"it would be anomalous to insulate the United States from claims of a serviceman for recovery of tort damages for service-incurred injuries but authorize a third party in the position of [the manufacturer] to force the United States to indirectly pay those damages." 536 F.2d at 770.

The court concluded that the existence or non-existence of a third-party action is a matter of federal law and that the rationale of the cases granting immunity to the federal defendants, requires that the immunity apply to third-party claims as well as to those asserted directly by the injured party.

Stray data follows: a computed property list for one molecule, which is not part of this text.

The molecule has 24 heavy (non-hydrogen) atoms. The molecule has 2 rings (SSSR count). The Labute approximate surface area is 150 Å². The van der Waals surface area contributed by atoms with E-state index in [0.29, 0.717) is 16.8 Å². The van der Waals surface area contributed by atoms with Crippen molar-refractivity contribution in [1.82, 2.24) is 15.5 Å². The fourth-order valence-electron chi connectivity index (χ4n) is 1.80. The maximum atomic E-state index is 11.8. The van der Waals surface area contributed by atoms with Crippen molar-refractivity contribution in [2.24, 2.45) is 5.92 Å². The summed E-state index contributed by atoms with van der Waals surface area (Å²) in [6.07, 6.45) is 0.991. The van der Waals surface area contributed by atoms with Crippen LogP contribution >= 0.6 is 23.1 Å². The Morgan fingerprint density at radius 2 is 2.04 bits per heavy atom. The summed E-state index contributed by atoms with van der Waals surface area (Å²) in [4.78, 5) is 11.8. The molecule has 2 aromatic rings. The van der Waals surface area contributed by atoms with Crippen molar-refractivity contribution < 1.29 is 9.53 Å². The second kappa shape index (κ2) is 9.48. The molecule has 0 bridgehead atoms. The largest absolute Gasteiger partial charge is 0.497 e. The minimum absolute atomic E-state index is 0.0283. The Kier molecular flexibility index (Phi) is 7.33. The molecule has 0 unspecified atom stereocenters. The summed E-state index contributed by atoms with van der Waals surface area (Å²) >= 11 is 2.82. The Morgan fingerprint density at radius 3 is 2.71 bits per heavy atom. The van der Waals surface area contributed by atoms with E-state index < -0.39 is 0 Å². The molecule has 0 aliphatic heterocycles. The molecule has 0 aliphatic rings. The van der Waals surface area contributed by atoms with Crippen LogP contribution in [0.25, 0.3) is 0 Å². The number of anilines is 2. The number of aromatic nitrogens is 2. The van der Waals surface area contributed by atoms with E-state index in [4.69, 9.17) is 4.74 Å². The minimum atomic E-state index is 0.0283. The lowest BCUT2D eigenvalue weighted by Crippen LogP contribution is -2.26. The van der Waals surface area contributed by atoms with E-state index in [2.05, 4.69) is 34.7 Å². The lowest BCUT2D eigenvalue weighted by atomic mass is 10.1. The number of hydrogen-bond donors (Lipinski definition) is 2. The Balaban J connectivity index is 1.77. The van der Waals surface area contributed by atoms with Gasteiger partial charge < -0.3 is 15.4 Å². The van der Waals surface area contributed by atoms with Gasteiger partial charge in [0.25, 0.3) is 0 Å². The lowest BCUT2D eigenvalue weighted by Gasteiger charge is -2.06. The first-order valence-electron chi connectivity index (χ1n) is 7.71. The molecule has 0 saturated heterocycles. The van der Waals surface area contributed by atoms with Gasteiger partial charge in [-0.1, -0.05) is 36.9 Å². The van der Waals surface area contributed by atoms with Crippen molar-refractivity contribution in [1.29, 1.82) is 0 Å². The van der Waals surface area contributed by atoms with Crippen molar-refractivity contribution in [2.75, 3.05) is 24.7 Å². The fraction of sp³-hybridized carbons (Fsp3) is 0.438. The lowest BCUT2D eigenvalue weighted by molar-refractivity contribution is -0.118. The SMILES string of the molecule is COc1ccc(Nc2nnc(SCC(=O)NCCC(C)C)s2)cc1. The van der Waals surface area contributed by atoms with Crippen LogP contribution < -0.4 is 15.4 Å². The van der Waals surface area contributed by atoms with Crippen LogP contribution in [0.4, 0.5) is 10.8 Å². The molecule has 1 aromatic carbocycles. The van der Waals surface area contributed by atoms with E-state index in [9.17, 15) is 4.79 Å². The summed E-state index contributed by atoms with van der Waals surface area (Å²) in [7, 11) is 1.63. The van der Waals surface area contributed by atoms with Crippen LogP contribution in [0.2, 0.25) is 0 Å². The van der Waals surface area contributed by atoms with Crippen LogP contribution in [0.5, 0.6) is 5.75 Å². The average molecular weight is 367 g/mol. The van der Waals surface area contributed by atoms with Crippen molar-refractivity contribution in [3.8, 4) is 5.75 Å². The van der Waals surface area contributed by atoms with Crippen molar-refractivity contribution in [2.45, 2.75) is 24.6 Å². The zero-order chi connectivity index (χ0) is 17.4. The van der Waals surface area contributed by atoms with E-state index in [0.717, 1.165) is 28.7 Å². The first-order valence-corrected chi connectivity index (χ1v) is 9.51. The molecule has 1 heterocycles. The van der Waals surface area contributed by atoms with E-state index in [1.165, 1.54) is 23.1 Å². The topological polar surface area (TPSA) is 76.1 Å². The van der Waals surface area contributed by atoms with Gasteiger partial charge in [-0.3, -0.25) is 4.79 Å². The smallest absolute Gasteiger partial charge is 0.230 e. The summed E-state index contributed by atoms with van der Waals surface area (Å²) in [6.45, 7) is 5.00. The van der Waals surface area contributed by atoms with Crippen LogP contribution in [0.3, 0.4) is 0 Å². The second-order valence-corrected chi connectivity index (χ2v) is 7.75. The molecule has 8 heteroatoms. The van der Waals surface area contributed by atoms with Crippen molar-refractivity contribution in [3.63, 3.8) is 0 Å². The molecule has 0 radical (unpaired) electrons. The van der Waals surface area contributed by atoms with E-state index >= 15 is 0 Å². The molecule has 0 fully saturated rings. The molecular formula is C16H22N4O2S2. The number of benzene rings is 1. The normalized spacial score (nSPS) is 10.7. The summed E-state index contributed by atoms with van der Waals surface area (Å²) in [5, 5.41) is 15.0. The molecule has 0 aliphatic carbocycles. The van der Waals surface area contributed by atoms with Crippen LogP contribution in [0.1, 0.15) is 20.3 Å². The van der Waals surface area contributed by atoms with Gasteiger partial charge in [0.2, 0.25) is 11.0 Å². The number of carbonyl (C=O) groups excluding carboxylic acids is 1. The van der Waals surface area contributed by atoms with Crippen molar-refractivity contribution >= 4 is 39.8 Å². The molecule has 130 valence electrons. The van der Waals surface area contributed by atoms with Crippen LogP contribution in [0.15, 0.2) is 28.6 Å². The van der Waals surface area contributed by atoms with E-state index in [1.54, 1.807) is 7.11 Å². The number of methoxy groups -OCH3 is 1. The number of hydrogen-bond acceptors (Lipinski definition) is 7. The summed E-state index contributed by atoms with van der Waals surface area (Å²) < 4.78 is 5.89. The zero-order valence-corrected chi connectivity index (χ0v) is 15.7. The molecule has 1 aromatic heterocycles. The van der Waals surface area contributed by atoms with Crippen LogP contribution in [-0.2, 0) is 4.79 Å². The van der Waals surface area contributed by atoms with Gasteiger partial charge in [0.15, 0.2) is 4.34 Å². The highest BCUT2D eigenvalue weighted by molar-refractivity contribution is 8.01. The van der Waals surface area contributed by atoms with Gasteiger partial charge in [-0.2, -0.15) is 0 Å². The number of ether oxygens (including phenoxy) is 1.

We believe these propositions are both sound and dispositive of the instant motion. Although some courts have suggested that the principal of Feres does not necessarily bar third-party actions for indemnity, Certain Underwriters at Lloyd's v. United States, 511 F.2d 159, 163 (5th Cir. 1975); Wellington Transportation Co. v. United States, 481 F.2d 108, 111 (6th Cir. 1973); Barr v. Brezina Constr. Co., 464 F.2d 1141, 1143 (10th Cir. 1972), cert. denied, 409 U.S. 1125, 93 S. Ct. 937, 35 L. Ed. 2d 256 (1973),[2]*688 we think that in these circumstances it does. The principal concerns of Feres and its progeny are the threat to discipline and morale, the unusual difficulties of discovery and obtaining witnesses and the potentially disruptive effects on the military's ability to function which would attend a right of servicemen to sue others in the military for negligence. See Feres v. United States, supra, 340 U.S. at 145, 71 S. Ct. 153; Bailey v. DeQuevedo, supra, 375 F.2d at 73-74; Kennedy v. McGinnis, supra, 393 F. Supp. at 312. A third-party action against Travis would present precisely the same difficulties, since Pisciotta's involvement with the case would be substantially similar to his involvement in a direct action. An additional consideration supporting this application of the Feres ruling is the desireability of a uniform rule governing the liabilities of servicemen, inter se. The Feres court observed that it makes no sense to render members of the armed forces subject to varying rules depending on the location of their duty stations, a matter over which they have no control. 340 U.S. at 142-43, 71 S. Ct. 153. The same reasoning applies as to a serviceman's vulnerability to a third-party suit for indemnification. Finally, it is noteworthy that in this case, the defendants claim the benefit of no independent contractual or common law duty owed them by Travis. Rather they wish to assert a claim against him arising solely out of an alleged breach by Travis of a duty of due care owed to the plaintiff, Frank Pisciotta. In this sense their claim is truly derivative to the underlying claim, which is precisely the claim on which suit is barred. Cf. Ryan Stevedoring Co., Inc. v. Pan-Atlantic Corp., 350 U.S. 124, 76 S. Ct. 232, 100 L. Ed. 133 (1956).